[ntp:questions] Red Hat vote for chrony

Charles Swiger cswiger at mac.com
Tue Dec 9 07:06:19 UTC 2014

On Dec 8, 2014, at 12:04 PM, Phil W Lee <phil at lee-family.me.uk> wrote:
>> With air-conditioning on, the temperature change shrinks to about 5C,
>> which reduces the thermal wandering of the XO by a factor of 2.  That
>> seems to be a worthwhile improvement, not "largely irrelevant".
> Of course, server class machines tend to be designed with far tighter
> control of temperature, since wide temperature fluctuations are the
> worst enemy of reliability.

Indeed, although some servers are designed for SOHO and home media
stuff, and folks want those to run a little quieter than the typical
datacenter server, which tends to resemble a wind tunnel.  :-)

[ ... ]
>> Furthermore, most of the systems I deal with at work are either 1U or
>> blades in datacenter racks with the raised floor forming a plenum to
>> deliver temperature-controlled air to each rack, hot and cold isle design, etc.
>> I can't observe even a 1C change in temp just by running an individual machine
>> or VM at peak load.  Even firing off something which causes a load spike for
>> an hour or two across all of the systems or VMs in a particular rack only
>> causes a 2-3C change.
>> In practice, that limits thermal wandering due to load from 10-20 PPM to
>> around ~2 PPM.
> So an order of magnitude better, even when tested to extremes which
> are well beyond any reasonable expectation of "normal use".
> I would expect normal use probably stays within 1 PPM on those
> systems, based on the figures you've given for extreme load
> variations.

Yes, exactly.  Without doing anything unusual, a machine racked
in a DC is likely to have quite reasonable thermal stability.

That said, I'll admit that ~1-2 PPM isn't especially accurate; it'd
be an error of at least tens of milliseconds per day if the local clock
lost connection to a local or networked timesource.  That would
translate into weeks or even a month or so before the error accumulated
to a full second, which isn't too bad from a human timescale perspective.

>>> One of my collegues devised a script whose sole purpose was to stress
>>> the cpus so he could use the air coming out to dry his socks. 
>>> Ie, cpu load drives temp change which produces time shifts. 
>> Yes.  That matters the most for freestanding machines which are not kept
>> in air-conditioning.  It matters very little for machines in a data center,
>> because the ambient thermals there are controlled fairly precisely.
> And the machines themselves are better designed to run at constant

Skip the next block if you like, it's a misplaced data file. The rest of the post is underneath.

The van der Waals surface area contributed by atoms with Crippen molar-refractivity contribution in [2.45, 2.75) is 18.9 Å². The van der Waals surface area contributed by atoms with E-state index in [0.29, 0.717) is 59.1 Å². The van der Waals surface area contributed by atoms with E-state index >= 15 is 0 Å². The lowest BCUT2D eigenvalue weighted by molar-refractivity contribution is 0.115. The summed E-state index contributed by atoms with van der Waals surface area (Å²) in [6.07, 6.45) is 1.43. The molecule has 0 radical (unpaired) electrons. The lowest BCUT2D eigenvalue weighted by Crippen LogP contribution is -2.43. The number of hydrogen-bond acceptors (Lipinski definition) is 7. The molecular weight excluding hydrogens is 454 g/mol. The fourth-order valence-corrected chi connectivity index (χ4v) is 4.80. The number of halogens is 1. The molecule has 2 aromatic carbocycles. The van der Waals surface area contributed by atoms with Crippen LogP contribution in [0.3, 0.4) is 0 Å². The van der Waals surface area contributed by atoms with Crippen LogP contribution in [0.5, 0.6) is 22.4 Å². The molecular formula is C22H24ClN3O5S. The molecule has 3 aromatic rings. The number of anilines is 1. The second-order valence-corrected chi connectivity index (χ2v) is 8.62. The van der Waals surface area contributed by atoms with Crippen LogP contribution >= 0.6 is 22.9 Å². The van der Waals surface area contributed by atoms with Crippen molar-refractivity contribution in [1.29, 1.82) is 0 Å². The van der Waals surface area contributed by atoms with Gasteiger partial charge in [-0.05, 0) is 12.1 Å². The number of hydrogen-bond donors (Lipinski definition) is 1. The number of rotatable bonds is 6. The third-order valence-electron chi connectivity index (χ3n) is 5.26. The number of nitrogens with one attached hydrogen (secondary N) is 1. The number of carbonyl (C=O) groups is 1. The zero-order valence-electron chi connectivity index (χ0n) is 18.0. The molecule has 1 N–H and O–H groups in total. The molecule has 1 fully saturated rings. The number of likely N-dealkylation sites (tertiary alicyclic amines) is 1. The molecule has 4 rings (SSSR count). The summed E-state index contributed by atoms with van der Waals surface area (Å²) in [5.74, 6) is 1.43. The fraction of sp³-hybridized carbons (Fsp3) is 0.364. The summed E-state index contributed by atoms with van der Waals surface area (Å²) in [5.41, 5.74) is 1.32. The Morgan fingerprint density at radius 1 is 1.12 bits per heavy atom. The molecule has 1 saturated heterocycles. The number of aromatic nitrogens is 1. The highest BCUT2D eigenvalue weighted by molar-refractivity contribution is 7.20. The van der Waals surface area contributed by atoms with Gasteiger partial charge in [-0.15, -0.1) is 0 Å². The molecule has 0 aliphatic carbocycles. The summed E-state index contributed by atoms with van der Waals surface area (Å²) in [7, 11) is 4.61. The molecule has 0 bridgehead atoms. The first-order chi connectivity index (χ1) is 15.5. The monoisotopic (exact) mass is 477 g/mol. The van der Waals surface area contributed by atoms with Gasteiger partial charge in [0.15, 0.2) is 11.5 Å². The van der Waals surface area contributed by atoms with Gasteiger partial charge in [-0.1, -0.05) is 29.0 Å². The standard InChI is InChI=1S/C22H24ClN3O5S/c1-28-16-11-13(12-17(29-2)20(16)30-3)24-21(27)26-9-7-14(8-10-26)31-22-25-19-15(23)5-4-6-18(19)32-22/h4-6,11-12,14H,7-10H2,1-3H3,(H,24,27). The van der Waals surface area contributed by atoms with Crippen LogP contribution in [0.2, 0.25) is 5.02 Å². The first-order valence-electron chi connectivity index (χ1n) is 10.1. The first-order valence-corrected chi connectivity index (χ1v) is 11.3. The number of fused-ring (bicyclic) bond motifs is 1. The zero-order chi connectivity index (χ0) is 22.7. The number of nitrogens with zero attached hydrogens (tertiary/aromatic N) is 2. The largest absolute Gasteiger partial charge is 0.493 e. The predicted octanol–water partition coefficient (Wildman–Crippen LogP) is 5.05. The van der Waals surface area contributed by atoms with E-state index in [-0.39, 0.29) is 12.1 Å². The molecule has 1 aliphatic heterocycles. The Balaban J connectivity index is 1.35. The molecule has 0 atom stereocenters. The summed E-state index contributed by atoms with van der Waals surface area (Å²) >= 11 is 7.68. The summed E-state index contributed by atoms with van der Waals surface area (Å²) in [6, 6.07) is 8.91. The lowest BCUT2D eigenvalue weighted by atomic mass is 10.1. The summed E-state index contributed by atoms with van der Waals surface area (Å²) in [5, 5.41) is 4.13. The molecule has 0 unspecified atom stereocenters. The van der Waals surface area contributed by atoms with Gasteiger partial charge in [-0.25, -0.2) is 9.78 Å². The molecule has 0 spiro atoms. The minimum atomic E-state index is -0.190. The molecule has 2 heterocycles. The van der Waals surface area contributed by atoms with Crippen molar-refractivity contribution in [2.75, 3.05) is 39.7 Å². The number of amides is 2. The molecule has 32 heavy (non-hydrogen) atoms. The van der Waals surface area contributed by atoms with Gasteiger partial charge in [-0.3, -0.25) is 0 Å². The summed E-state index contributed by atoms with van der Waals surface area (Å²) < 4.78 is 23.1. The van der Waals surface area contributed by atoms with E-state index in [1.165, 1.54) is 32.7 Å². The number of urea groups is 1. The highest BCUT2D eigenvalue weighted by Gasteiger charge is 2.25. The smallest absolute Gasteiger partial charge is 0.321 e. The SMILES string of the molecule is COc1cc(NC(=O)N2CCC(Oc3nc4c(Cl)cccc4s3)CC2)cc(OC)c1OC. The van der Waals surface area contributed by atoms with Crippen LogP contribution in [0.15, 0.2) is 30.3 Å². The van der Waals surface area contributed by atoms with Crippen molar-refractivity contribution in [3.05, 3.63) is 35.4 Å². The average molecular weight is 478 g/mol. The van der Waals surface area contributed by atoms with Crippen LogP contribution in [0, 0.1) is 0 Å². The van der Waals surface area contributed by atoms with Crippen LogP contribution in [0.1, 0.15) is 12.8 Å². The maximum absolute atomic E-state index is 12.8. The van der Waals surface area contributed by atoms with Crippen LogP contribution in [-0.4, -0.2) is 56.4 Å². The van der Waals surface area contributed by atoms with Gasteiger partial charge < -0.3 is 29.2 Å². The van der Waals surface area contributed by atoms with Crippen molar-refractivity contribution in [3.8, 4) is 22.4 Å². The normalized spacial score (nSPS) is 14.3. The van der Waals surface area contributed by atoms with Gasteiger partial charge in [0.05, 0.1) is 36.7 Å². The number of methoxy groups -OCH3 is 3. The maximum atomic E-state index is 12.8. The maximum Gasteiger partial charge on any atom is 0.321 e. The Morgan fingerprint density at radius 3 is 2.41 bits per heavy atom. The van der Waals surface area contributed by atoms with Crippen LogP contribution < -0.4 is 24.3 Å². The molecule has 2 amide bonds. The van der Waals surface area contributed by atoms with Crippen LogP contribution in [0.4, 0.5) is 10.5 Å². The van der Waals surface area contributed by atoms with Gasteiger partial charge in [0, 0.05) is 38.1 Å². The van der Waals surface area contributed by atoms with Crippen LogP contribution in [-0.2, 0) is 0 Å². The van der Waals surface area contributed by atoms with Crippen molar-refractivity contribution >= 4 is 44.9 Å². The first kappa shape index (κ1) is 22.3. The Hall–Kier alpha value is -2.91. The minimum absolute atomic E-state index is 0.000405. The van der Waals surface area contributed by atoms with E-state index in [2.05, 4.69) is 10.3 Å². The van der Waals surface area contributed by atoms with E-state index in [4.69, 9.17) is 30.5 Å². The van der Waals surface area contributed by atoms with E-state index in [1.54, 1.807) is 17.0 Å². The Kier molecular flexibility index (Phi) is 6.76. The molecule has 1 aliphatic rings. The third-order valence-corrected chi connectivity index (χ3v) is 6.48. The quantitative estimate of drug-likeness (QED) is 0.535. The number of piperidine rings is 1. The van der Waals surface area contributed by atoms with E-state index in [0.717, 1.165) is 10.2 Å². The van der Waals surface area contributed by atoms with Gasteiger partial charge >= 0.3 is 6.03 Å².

> temperature irrespective of load.
> Freestanding office machines have noise reduction well above
> temperature stability on the list of design priorities.
> The attitude with them is just to stop it actually overheating to the
> point of failure, although it may struggle with even that when a bit
> of ordinary office dust gets into the works.
> Of course, a server room is unlikely to have very much of that dust,
> either.

Yes, I also find it a bit surprising than modern desktop CPUs and GPUs
are willing to run right up to their thermal trip points of ~80 C or so
rather than bump up fan speed a little more to keep them more around 50 C.

Older systems tended to use more aggressive cooling, especially laptops.

Well, smarter firmware and Hall effect sensors to measure fan speed means
you can spin the fans more slowly than if you needed to apply 40% minimum
speed just to be sure that the fan would spin up from idle.

[ ... ]
> Of course, in an ideal system designed for clock stability, the clock
> variation with temperature would be measured, and an offset based on
> the temperature of the crystal applied directly to the output of the
> clock itself, before it was supplied to the operating system.

Yes; you're describing calibrating a temperature-compensated XO, or TCXO.

> In theory, this wouldn't be expensive if done at the mass production
> stage, but clock stability isn't high enough on the design priorities
> for designers to put it into mass market machines.

Nope.  Generic AT crystals are dirt-cheap so I doubt many folks would
pay even $10 extra for a TCXO variant, much less be willing to pay
twice as much for their motherboard to get an SC cut crystal in an OCXO.


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